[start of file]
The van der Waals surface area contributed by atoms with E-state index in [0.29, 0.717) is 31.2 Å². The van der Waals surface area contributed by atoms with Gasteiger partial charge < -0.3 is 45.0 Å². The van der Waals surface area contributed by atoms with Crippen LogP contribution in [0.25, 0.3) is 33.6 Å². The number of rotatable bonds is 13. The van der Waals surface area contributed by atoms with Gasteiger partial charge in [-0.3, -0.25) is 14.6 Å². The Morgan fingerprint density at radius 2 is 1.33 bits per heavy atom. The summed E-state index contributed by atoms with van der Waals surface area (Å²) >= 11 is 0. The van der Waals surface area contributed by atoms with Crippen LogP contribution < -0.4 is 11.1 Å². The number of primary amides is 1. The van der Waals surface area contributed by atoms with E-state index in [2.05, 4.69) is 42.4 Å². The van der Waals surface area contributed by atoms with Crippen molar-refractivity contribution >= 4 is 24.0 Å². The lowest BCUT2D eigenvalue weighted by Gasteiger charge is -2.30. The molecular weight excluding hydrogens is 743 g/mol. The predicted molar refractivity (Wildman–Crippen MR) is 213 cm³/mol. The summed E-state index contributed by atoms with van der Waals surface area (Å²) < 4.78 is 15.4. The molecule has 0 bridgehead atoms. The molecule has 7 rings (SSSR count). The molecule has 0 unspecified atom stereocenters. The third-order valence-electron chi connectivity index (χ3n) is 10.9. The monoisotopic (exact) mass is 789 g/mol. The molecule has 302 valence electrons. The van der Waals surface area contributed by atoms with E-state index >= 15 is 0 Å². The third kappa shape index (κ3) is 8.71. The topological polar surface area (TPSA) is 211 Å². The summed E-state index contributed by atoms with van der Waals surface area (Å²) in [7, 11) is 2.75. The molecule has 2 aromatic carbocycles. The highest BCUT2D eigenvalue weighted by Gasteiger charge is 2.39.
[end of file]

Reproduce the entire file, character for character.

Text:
The van der Waals surface area contributed by atoms with E-state index in [0.29, 0.717) is 31.2 Å². The van der Waals surface area contributed by atoms with Gasteiger partial charge < -0.3 is 45.0 Å². The van der Waals surface area contributed by atoms with Crippen LogP contribution in [0.25, 0.3) is 33.6 Å². The number of rotatable bonds is 13. The van der Waals surface area contributed by atoms with Gasteiger partial charge in [-0.3, -0.25) is 14.6 Å². The Morgan fingerprint density at radius 2 is 1.33 bits per heavy atom. The summed E-state index contributed by atoms with van der Waals surface area (Å²) >= 11 is 0. The van der Waals surface area contributed by atoms with Crippen LogP contribution < -0.4 is 11.1 Å². The number of primary amides is 1. The van der Waals surface area contributed by atoms with E-state index in [2.05, 4.69) is 42.4 Å². The van der Waals surface area contributed by atoms with Crippen molar-refractivity contribution >= 4 is 24.0 Å². The lowest BCUT2D eigenvalue weighted by Gasteiger charge is -2.30. The molecular weight excluding hydrogens is 743 g/mol. The predicted molar refractivity (Wildman–Crippen MR) is 213 cm³/mol. The summed E-state index contributed by atoms with van der Waals surface area (Å²) < 4.78 is 15.4. The molecule has 0 bridgehead atoms. The molecule has 7 rings (SSSR count). The molecule has 0 unspecified atom stereocenters. The third-order valence-electron chi connectivity index (χ3n) is 10.9. The monoisotopic (exact) mass is 789 g/mol. The molecule has 302 valence electrons. The van der Waals surface area contributed by atoms with E-state index >= 15 is 0 Å². The third kappa shape index (κ3) is 8.71. The topological polar surface area (TPSA) is 211 Å². The summed E-state index contributed by atoms with van der Waals surface area (Å²) in [7, 11) is 2.75. The molecule has 2 aromatic carbocycles. The highest BCUT2D eigenvalue weighted by Gasteiger charge is 2.39.